Much has already been written about this viral article from Vanity Fair about the rise of Tinder and the proliferation of hook-up culture. If you don’t have fifteen minutes, you can get the gist of the piece just by reading the subheaders:
“As romance gets swiped from the screen, some twentysomethings aren’t liking what they see.”
“Sex has become so easy.”
“Hit it and quit it.”
“The Morning After”
“People are gorging.”
The writer, Nancy Jo Sales, offers a sensational and searing look at how Tinder and texting has allowed men to dispense with courtship. For many people – especially millennials – dating is ancient history. Why talk on the phone with a strange woman for an hour and agree to buy her a pricey dinner, when you can text her, have her come over, sleep with her, and not have to commit any time, energy or emotion?
For many people – especially millennials – dating is ancient history.
To me, Tinder is online dating – without the depth. That’s a joke, because online dating is shallow to begin with. But at least there’s a written profile. At least you have to exchange a few emails first. At least there’s something potentially substantive in a written profile. Not so on Tinder, which is, essentially HotOrNot combined with GPS technology. Which is why it doesn’t seem like much of a stretch to suggest that it’s the single greatest contribution to straight hookup culture that we’ve ever seen.
I’m no Pollyanna about hookup culture. I partook in the riches offered to me by Match, Nerve, JDate and so on for nearly 10 years. But I was never a sociopath about it. If you read the Vanity Fair piece, that seems to be what this sort of technology generates – men (and women) who are acting largely without conscience.
Listen, technology doesn’t “make” people act a given way; it only enables it. But that enabling is pretty powerful stuff. Much has been written about how smartphones enable us to be connected all the time – and inadvertently rewire our brains. When I can’t stop scrolling my Facebook newsfeed at 1am, commenting on others’ posts, looking for “likes” on my own, well, it’s clear that something has fundamentally changed – and not necessarily for the better.
Technology doesn’t “make” people act a given way; it only enables it. But that enabling is pretty powerful stuff.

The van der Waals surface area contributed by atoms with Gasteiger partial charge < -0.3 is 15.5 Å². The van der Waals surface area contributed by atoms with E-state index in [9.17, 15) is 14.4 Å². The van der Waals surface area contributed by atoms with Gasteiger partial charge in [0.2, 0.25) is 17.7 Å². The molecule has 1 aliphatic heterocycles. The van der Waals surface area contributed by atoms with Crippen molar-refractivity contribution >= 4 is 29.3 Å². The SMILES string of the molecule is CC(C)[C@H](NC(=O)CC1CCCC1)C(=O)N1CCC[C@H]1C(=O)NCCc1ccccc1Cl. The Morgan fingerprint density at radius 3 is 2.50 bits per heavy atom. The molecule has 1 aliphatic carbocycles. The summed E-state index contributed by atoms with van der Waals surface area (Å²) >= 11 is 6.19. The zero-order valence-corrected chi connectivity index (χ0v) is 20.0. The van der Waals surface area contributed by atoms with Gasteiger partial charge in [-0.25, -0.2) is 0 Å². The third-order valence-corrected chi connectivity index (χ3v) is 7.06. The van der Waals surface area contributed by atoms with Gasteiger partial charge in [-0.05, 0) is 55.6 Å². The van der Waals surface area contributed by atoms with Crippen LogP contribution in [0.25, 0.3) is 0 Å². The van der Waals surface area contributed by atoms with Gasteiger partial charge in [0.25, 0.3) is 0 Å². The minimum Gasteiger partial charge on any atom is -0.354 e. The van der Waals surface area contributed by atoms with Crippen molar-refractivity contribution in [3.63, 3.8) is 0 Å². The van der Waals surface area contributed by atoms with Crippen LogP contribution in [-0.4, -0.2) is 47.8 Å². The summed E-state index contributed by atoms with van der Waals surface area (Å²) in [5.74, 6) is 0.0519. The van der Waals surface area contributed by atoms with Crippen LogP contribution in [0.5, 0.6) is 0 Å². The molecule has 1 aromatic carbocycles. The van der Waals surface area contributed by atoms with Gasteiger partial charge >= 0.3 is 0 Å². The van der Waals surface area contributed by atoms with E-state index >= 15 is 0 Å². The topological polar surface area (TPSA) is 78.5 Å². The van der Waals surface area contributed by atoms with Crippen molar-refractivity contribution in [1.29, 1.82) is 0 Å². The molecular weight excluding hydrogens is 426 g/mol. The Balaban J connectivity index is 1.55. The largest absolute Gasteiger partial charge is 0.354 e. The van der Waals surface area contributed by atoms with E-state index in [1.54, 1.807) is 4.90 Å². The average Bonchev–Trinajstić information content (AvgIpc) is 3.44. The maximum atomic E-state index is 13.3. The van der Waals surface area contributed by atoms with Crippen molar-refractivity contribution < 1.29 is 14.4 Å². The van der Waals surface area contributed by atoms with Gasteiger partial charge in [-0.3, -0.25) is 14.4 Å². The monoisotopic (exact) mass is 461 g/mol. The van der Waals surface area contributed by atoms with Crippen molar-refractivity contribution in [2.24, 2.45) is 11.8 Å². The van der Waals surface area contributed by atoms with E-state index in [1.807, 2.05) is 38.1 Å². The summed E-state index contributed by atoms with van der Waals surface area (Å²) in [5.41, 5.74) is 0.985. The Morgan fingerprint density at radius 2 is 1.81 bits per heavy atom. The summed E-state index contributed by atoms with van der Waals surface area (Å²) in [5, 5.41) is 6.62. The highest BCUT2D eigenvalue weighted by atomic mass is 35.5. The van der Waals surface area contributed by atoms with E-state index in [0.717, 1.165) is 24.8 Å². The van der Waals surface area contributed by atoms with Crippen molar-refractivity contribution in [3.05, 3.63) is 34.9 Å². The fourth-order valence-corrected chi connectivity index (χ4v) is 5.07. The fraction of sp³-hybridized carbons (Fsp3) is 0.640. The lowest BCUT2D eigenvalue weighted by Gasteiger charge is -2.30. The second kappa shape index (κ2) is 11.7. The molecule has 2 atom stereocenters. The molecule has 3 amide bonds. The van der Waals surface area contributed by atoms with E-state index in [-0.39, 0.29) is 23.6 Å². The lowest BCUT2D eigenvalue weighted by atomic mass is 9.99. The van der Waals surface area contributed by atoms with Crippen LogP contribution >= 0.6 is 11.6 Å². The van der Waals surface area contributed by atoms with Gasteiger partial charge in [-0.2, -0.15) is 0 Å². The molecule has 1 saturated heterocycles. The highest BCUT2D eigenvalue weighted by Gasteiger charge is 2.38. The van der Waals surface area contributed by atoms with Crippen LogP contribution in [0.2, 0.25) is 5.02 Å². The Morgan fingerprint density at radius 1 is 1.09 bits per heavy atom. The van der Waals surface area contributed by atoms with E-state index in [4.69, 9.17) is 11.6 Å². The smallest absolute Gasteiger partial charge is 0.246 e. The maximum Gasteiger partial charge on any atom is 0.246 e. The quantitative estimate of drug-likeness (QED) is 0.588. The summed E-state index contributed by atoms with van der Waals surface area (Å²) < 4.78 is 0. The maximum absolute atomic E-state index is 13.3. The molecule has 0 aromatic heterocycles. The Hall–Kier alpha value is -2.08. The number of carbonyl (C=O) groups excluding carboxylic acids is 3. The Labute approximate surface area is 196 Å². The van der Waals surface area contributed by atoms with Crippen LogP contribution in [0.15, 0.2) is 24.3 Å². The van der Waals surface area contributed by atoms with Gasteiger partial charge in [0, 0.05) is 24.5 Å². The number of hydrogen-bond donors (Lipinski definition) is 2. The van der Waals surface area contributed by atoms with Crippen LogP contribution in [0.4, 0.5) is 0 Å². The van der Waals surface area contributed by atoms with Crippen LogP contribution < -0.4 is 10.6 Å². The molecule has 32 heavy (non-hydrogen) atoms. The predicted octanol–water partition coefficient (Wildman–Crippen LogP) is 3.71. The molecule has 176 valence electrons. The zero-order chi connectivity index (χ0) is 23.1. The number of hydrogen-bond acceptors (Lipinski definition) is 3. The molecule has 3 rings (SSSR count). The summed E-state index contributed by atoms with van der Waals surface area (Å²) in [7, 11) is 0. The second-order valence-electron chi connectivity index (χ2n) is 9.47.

New York Magazine wrote a rebuttal to the Vanity Fair piece, which pointed out that the author was overly reliant on anecdotes as opposed to big data. They say the author was looking for evidence to support her thesis and found it. They say that plenty of people find true love on Tinder. They cite a respected author, Jean Twenge, who reports that millennials are having less sex. And yet…
I’m inclined to side with Sales and Vanity Fair. I feel like New York Magazine – specifically, the author, Jesse Singal, is also caught up in his own confirmation bias. In other words, he doesn’t want to believe that what Sales wrote about Tinder and millennials is true so he nibbles around the edges to try to refute it. The data that Singal is looking for can only be provided by Tinder – asking people to self-report their experience on the site and how many sex partners they’ve had, etc. But reporting that Tinder is not a problem because overall, millennials are having less sex really seems to intentionally miss the point.
If you’re a woman who wants to be courted and wants to save sex for boyfriends instead of strangers, you can do so. It’s just a lot harder on Tinder.
The point is that if you’re a woman who is looking for a real relationship on Tinder, you’d better be prepared to deal with a whole bunch of right-swiping men who have more access to NSA sex than the 80’s bar scene or the 90’s online dating scene ever could have produced. That doesn’t mean that all millennials are partaking; it does mean that those who Tinder for love may have every right to question the effectiveness of the medium.